Heading in the wrong direction

In 2023 we released our latest report, Heading in the wrong direction: Challenges in migraine care and why people with migraine deserve better which found that people with migraine are struggling to access appropriate diagnoses and treatments.

Misunderstanding of migraine being ‘just a headache’, lack of specialist care and unequal provision of treatments means many are left struggling alone with debilitating symptoms.

The key findings:

  • Provision of specialist headache clinics is patchy (only 26 out of 42 ICSs in England report having one, along with only 3 of 7 Health Boards in Wales, 7 of 14 Health Boards in Scotland and 3 of 5 Health and Social Care Trusts in Northern Ireland)
  • According to FOI responses, waiting times for specialist care for migraine have increased:
    • In England nearly doubled from 15 weeks to 2021 to an average of 29 weeks in 2023
    • In Wales 27 weeks up from 23 weeks in 2021
    • In Scotland 29 weeks up from 9 weeks in 2021
    • In Northern Ireland, some Health and Social Care Trusts reported waiting times of 13 to 20 weeks for “urgent” referrals and waits of 18 months for more “routine” cases
  • Availability of CGRP treatments (the first preventative drugs developed specifically for the treatment of migraine) is inconsistent (available in 29% of responding NHS Trusts, 57% of Welsh Health Boards and 60% Northern Ireland Health and Social Care Trusts)
  • Of those eligible for CGRP treatments only 52% had been offered it, with many reporting that their GP, neurologist or the local NHS does not prescribe it; that there was a lack of funds available to prescribe it; or that waiting lists are too long so clinicians were opting not to prescribe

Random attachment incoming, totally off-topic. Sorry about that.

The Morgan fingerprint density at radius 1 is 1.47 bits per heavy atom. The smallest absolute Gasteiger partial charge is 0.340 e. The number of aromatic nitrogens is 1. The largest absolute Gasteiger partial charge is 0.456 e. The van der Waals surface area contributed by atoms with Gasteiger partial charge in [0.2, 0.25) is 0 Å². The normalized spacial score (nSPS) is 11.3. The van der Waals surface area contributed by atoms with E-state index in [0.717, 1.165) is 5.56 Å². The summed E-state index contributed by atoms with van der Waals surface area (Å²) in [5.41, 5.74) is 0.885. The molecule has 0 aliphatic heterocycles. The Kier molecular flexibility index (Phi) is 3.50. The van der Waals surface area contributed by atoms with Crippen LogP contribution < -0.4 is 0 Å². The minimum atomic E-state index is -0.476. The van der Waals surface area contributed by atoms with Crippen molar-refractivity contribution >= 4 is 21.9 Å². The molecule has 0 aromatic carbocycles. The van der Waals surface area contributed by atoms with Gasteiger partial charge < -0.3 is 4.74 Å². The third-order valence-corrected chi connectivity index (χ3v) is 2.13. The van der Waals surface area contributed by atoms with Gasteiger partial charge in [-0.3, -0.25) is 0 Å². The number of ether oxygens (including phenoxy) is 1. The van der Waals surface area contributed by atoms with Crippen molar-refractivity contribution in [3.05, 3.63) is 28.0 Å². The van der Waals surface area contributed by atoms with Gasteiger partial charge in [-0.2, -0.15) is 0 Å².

“Sometimes it feels like you don’t get taken seriously until you’re collapsing or can’t handle the pain. I’ve tried lots of treatments, had many hospital appointments and the occasional A&E trip.

As a Black woman I’ve also noticed doctors have a perception of my pain tolerance being higher because of my skin colour too."

Abigail, who has lived with hemiplegic migraine since she was 16

The impact of migraine goes far beyond pain

33% A third of callers to our helpline report a decline in mental health due to their migraine

72% of children with migraine say it makes them feel worried

33% of people with migraine have had to leave their job altogether

“Living with migraine is debilitating. It’s incredibly isolating. It took about 9 years to get a diagnosis. I spent years going to the doctor being told it was my mental health, that I was too stressed, to drink more water, to take paracetamol, to lose weight, to take more exercise. It got so bad that sometimes I went in crying. I was referred to ENT, went to the opticians the dentist but it wasn’t until I was finally referred to a head clinic that I was diagnosed with chronic migraine. It was such a long process. I actually cried because finally someone had listened to me.”

Annemarie who lives with chronic migraine